Narcolepsy

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Narcolepsy is a long-term neurological disorder that involves a decreased ability to regulate sleep-wake cycles. People with narcolepsy experience "excessive daytime sleepiness and intermittent, uncontrollable episodes of falling asleep during the daytime."[1] Sudden sleep attacks occur during any type of activity and at any time of the day.[1]

Autoimmune disease[edit | edit source]

Researchers at Stanford University School of Medicine have believed for some time that narcolepsy is an autoimmune disease.[2] The National Organization for Rare Disorders (NORD) also states that there is increasing evidence that it is an autoimmune disorder. NORD notes that "the immune system destroys certain brain cells that produce a peptide called hypocretin. Hypocretin impacts on many brain functions, but the details of its actions are not yet understood."[3] In March 2019, researchers from the University of Copenhagen reported that they discovered autoreactive (produced by an organism and acting against its own cells or tissues)[4]  CD8 T cells in persons suffering from narcolepsy.[5]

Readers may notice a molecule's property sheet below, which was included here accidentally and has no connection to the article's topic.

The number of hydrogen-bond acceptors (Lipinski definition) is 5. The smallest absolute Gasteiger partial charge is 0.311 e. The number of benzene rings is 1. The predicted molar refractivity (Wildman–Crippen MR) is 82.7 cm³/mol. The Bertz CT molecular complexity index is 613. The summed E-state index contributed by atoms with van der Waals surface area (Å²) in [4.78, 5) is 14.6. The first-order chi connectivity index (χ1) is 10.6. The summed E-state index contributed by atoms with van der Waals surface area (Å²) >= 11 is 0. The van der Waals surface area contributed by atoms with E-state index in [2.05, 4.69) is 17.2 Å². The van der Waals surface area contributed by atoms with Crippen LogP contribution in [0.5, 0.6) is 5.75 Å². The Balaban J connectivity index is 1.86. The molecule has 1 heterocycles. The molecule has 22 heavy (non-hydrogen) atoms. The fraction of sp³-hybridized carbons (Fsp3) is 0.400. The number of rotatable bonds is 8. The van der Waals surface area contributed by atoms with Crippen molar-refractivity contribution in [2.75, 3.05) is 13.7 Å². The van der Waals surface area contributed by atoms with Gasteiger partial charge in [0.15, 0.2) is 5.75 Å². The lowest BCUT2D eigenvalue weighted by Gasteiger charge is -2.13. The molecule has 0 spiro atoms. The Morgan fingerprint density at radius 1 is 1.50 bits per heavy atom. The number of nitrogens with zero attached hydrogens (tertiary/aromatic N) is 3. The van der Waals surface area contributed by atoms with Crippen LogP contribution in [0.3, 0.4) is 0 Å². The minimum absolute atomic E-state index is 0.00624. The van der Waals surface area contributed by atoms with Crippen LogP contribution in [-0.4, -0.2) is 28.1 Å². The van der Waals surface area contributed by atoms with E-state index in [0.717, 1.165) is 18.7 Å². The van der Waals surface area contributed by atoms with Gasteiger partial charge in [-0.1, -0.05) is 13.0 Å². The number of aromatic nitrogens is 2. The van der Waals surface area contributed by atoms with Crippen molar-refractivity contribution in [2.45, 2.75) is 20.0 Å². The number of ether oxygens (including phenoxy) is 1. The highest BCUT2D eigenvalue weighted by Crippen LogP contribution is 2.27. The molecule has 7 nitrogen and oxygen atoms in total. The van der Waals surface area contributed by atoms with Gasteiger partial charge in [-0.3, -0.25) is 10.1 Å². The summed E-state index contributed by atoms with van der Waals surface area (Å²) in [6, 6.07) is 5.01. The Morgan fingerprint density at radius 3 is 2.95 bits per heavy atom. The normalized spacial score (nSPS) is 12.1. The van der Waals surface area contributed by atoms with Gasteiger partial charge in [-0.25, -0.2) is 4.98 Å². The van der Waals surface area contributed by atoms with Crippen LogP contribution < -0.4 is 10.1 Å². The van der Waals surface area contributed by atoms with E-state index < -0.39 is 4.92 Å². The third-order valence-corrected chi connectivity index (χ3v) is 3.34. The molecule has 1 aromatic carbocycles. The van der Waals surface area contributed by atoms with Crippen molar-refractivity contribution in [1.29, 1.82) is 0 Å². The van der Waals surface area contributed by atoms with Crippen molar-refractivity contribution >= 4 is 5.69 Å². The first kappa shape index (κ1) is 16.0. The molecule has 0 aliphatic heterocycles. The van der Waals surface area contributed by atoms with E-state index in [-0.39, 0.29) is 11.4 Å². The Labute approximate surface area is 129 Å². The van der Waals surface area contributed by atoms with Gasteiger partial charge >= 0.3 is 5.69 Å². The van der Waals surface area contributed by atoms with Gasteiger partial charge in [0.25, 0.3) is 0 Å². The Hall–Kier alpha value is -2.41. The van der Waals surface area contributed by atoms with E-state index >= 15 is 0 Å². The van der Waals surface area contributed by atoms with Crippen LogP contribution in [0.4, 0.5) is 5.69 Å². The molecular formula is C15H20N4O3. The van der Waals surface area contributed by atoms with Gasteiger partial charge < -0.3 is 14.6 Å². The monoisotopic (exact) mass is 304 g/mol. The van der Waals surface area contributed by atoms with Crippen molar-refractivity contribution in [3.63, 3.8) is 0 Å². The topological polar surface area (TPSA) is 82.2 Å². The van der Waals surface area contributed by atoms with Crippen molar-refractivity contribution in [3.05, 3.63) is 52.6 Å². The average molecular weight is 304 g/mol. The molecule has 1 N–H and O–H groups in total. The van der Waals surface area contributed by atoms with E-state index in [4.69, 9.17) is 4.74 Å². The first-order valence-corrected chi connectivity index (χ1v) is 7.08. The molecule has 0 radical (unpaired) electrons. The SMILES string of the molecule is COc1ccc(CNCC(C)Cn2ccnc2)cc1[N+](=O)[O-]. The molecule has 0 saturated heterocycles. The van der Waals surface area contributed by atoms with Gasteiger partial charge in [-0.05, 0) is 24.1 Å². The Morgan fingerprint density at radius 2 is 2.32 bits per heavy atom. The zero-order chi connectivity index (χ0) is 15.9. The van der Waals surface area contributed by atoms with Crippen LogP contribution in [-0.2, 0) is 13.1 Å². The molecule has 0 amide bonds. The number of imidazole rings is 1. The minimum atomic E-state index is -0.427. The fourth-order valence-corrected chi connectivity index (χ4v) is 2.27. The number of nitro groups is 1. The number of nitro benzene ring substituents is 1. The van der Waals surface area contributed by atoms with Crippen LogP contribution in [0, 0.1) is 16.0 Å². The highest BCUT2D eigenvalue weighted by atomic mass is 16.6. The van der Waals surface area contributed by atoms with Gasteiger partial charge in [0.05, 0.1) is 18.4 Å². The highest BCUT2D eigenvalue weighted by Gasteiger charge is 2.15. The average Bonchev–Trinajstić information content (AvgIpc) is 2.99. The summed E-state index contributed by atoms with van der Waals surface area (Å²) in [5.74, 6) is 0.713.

Notable studies[edit | edit source]

See also[edit | edit source]

Learn more[edit | edit source]

References[edit | edit source]

  1. 1.0 1.1 "An Overview of Narcolepsy". WebMD. Retrieved Mar 31, 2019. 
  2. Brandt, Michelle (2009). "Narcolepsy is an autoimmune disorder, Stanford researcher says". Stanford Medicine News Center. Retrieved Mar 31, 2019. 
  3. "Narcolepsy". NORD (National Organization for Rare Disorders). Retrieved Mar 31, 2019. 
  4. "Medical Definition of AUTOREACTIVE". www.merriam-webster.com. Retrieved Mar 31, 2019. 
  5. Anderson, Kate (Mar 15, 2019). "Scientists find new proof that narcolepsy is an autoimmune disease". News-Medical.net. Retrieved Mar 31, 2019. 

The information provided at this site is not intended to diagnose or treat any illness.

From MEpedia, a crowd-sourced encyclopedia of ME and CFS science and history.